Australian Broker forum is the place for positive industry interaction and welcomes your professional and informed opinion.

ATO sets sights on 'unaware' brokers: Could you be breaking the law?

Notify me of new replies via email
Australian Broker | 04 Dec 2013, 08:00 AM Agree 0
Brokers dealing with investment loans could unwittingly risk being prosecuted by the ATO as ‘scheme promoters’, says a legal expert.
  • Unanamious | 04 Dec 2013, 09:34 AM Agree 0
    What is rental income is credited to line of credit and loan repayments come out of line of credit? Is this still considered "scheme promoters"
  • Dave Robinson | 04 Dec 2013, 09:59 AM Agree 0
    I think you would be best seeking clarification from the ATO.
  • chrisc | 04 Dec 2013, 10:08 AM Agree 0
    Brokers, unless they are also a disclosed acting tax agent / accountant are not to advise on tax; that the client gets this from their financial advisor and/or accountant and if they advise a loan set up as explained here is required, they should be the only ones responsible for bad advice (we are not qualified in / don't know tax law so how can the Broker be deemed responsible or expected to pick this up as being incorrect). The Broker is just facilitating a loan structure the client or their advisor asked for. Notice also its the advisors and the brokers being held responsible in these comments - no mention of the banks who faciliated the accounts and the bank staff who approved them or are they too big to chase. Our legal system is very much one sided and short sighted in these approaches favouring the consumer in most cases ie, no common sense......they have to hang a fall guy somewhere.......pity the innocent party.
  • TJ | 04 Dec 2013, 10:44 AM Agree 0
    Silly Chris. Typical of most, always trying to pass the blame on to someone else. How would the bank know what the clients intentions were as to the use of the Line of Credit. And Chris, if you want to be a value add to your clients, and hence be professional in our industry, take responsibility. You are not expected to know all taxation laws and nor are you legally allowed to advise accordingly. But imagine your clients joy if you were to mention that this might be trouble in the eyes of our taxation law, and perhaps it would be wise of them to look in to this and even ring the ATO to confirm. They would be a client for life. We are there to assist, not just make a buck!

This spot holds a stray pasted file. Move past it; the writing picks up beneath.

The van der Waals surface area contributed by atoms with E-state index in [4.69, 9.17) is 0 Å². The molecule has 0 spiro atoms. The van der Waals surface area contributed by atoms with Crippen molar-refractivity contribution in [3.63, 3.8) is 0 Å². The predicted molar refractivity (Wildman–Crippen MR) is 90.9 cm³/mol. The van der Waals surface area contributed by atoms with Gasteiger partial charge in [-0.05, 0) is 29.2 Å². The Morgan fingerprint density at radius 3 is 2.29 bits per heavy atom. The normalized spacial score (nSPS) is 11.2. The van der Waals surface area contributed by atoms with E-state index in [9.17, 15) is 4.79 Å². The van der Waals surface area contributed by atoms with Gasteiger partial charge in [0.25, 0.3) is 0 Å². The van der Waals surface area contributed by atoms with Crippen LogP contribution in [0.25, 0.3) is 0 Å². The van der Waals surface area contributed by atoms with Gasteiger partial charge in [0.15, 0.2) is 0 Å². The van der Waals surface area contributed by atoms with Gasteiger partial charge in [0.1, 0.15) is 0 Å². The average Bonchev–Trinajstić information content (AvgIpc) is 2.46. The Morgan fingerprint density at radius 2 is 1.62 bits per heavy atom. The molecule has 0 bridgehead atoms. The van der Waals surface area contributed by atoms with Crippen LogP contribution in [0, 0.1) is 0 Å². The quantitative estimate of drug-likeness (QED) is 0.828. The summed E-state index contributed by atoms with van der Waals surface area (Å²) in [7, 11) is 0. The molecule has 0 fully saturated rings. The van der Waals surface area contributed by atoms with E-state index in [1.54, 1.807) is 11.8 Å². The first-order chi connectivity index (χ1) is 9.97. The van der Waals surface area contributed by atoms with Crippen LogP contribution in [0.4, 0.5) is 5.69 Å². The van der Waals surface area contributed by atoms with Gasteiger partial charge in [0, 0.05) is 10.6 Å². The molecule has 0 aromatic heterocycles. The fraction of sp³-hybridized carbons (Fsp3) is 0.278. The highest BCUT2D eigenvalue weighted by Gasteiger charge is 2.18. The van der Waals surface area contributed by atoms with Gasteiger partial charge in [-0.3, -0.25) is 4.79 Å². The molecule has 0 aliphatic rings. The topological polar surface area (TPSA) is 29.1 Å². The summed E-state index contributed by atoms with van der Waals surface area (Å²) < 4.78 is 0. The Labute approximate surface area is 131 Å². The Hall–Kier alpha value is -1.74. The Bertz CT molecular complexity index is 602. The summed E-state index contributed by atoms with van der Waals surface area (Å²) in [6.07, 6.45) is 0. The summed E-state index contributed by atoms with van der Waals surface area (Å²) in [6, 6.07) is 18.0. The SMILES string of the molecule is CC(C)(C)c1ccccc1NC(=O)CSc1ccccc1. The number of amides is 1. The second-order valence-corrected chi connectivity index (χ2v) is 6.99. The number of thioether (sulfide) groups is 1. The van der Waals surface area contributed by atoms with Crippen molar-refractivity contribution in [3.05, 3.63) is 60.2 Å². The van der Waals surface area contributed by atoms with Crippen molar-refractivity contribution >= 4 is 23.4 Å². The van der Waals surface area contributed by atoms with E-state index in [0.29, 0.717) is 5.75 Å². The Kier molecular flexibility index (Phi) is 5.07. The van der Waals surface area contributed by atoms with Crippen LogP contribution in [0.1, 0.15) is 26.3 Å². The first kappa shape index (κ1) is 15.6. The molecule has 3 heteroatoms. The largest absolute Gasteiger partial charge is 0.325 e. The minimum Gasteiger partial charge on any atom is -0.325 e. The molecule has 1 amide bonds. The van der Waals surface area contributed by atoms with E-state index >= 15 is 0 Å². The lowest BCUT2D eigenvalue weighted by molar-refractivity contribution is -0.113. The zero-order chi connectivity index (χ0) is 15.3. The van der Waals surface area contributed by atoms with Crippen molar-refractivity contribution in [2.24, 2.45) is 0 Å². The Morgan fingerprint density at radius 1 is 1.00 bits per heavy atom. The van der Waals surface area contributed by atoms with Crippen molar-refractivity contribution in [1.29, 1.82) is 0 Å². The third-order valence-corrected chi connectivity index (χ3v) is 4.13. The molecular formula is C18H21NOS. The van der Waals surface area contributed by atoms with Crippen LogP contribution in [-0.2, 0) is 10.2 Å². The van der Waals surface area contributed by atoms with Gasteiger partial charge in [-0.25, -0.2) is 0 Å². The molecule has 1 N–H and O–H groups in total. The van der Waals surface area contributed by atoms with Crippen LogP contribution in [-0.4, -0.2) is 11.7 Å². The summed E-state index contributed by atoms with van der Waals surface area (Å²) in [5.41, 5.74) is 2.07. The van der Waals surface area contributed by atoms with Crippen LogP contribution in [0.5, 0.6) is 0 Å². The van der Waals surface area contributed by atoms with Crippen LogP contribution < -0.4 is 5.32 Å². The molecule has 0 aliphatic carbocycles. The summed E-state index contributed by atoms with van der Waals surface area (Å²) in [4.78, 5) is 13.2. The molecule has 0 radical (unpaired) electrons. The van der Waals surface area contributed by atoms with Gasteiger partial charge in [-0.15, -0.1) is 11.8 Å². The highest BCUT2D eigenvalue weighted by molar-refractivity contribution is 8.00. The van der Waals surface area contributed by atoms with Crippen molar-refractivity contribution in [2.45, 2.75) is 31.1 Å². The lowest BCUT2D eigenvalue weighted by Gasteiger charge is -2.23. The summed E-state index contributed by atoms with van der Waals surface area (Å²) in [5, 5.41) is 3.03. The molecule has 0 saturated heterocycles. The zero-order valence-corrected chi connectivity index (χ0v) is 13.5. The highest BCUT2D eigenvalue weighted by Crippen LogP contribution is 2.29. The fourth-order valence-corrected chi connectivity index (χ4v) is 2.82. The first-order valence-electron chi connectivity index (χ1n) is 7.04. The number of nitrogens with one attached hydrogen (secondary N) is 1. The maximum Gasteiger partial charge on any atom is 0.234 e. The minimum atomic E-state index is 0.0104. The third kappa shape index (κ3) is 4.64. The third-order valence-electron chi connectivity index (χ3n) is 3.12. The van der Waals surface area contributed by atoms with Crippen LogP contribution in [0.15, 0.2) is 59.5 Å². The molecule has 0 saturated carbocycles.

• John Smith | 04 Dec 2013, 10:51 AM Agree 0
    This law has been around for a long time, and brokers involved in investment loans should know this.
    Unanamious - its the fact they use the rent to pay down debt that is not deductible while allowing debt that is deductible to capitalise which is caught by Section IVA of the tax act. Generally, the rent should be paid to the loan account, relevant to the security reducing the interest, however a broker should never give tax advice.
    I would suggest the ATO will look for brokers who promote the setup for tax avoidance.
  • JS | 04 Dec 2013, 11:20 AM Agree 0
    This has been around for too many years to remember since the Hart Case was decided. Any decent broker is well aware and wouldn't touch regardless of who requests the structure in this manner. It is not in clients best interest and therefore could also breach NCCP.
  • PeterT | 04 Dec 2013, 11:39 AM Agree 0
    @Chris there's no doubt in my mind that the legal system is both short sighted and one sided (don't get me started here), but this is one of those cases where there have been plenty of public rulings. If you are aware that clients are going to use a LOC to pay interest in this manner then you should be advising them to seek advice from an accountant and probably even get a private tax ruling (which will likely be turned down). If you're not aware of what they'll be doing with the money, then you're not doing your job as a broker. Either way you can't pass the buck that easily.
    I've had clients want to set this up many times and the advice is always the same. Get it cleared by your accountant and get a specific private ruling, otherwise keep it simple.
  • Aarong | 04 Dec 2013, 12:21 PM Agree 0
    I completely agree with Chrisc. Tax implications and being well versed in Section IVA of the Tax Act? Really? Who the heck can actually say they have read through this act? Oh yes, accountants can. Not mortgage brokers. If the customer or the accountant puts it in front of you and says do it this way what resource do we have to double check its legality? Our aggregator? Yep, I'm sure they will get straight on to that. Maybe we are supposed to seek independent legal and tax advise at our own cost now for our clients deals now just to satisfy ASIC. Is that what TJ and John Smith are saying we should do? The example they give is a pretty good one. Who knew that a LOC paying off an Investment loan (that is what the scenario said) has tax "scheme' implications? Probably a CPA, but not many mortgage brokers. This is a symptom of the overall problem of the NCCP. If you hire people to regulate, well, that is what they do. They don't just do a little regulating, they dream up new ways to regulate all the time and the are paid to do it. Get rid of the NCCP and ASIC sticking its nose in and these problems go away. If the client asks for advice on the structure, the broker would say,'We can do it the way you want, but its up to your accountant to advise you on how to manage it and what your tax implications are". As brokers we simply don't have the training (there are Uni degrees is just this sort of thing) to answer these tax implications on a sub-section of a law that was passed in 1934.
  • Unanamious | 04 Dec 2013, 12:27 PM Agree 0
    I had a quick read over the act, it seems the issue is that loan repayments are made from Line of Credit buffer and clients are claiming interest on interest
    In my opinion it is not wrong to set up a Line of Credit for funds to settle, just shouldn't make loan repayments from Line of Credit??
  • John Smith | 04 Dec 2013, 01:07 PM Agree 0
    Unanamious - no that is not the issue. The issue is that the income from the investment is being used to pay down other non-deductible debt not associated with the investment.